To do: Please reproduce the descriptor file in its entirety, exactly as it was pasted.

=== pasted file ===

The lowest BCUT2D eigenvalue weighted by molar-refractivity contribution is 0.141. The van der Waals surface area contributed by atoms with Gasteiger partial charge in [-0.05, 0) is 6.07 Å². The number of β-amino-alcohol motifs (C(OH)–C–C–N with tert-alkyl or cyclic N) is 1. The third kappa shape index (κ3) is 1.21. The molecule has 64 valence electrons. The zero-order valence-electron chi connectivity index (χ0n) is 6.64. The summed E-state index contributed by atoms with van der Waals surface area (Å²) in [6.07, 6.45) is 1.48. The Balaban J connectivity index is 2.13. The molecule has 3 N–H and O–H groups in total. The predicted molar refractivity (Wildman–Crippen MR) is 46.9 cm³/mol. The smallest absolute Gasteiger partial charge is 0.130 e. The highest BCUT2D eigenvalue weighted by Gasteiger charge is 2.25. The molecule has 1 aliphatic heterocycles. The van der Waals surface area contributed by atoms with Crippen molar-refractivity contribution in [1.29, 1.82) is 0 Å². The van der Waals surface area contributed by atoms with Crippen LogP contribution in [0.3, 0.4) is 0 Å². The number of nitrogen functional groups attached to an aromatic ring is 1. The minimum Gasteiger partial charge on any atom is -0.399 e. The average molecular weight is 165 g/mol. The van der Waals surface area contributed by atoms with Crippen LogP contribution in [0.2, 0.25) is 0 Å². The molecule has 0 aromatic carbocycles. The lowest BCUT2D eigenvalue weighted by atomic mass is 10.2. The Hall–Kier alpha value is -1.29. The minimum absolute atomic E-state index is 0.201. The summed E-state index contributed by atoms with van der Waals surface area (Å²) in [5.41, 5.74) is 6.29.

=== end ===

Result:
The lowest BCUT2D eigenvalue weighted by molar-refractivity contribution is 0.141. The van der Waals surface area contributed by atoms with Gasteiger partial charge in [-0.05, 0) is 6.07 Å². The number of β-amino-alcohol motifs (C(OH)–C–C–N with tert-alkyl or cyclic N) is 1. The third kappa shape index (κ3) is 1.21. The molecule has 64 valence electrons. The zero-order valence-electron chi connectivity index (χ0n) is 6.64. The summed E-state index contributed by atoms with van der Waals surface area (Å²) in [6.07, 6.45) is 1.48. The Balaban J connectivity index is 2.13. The molecule has 3 N–H and O–H groups in total. The predicted molar refractivity (Wildman–Crippen MR) is 46.9 cm³/mol. The smallest absolute Gasteiger partial charge is 0.130 e. The highest BCUT2D eigenvalue weighted by Gasteiger charge is 2.25. The molecule has 1 aliphatic heterocycles. The van der Waals surface area contributed by atoms with Crippen molar-refractivity contribution in [1.29, 1.82) is 0 Å². The van der Waals surface area contributed by atoms with Crippen LogP contribution in [0.3, 0.4) is 0 Å². The number of nitrogen functional groups attached to an aromatic ring is 1. The minimum Gasteiger partial charge on any atom is -0.399 e. The average molecular weight is 165 g/mol. The van der Waals surface area contributed by atoms with Crippen LogP contribution in [0.2, 0.25) is 0 Å². The molecule has 0 aromatic carbocycles. The lowest BCUT2D eigenvalue weighted by atomic mass is 10.2. The Hall–Kier alpha value is -1.29. The minimum absolute atomic E-state index is 0.201. The summed E-state index contributed by atoms with van der Waals surface area (Å²) in [5.41, 5.74) is 6.29.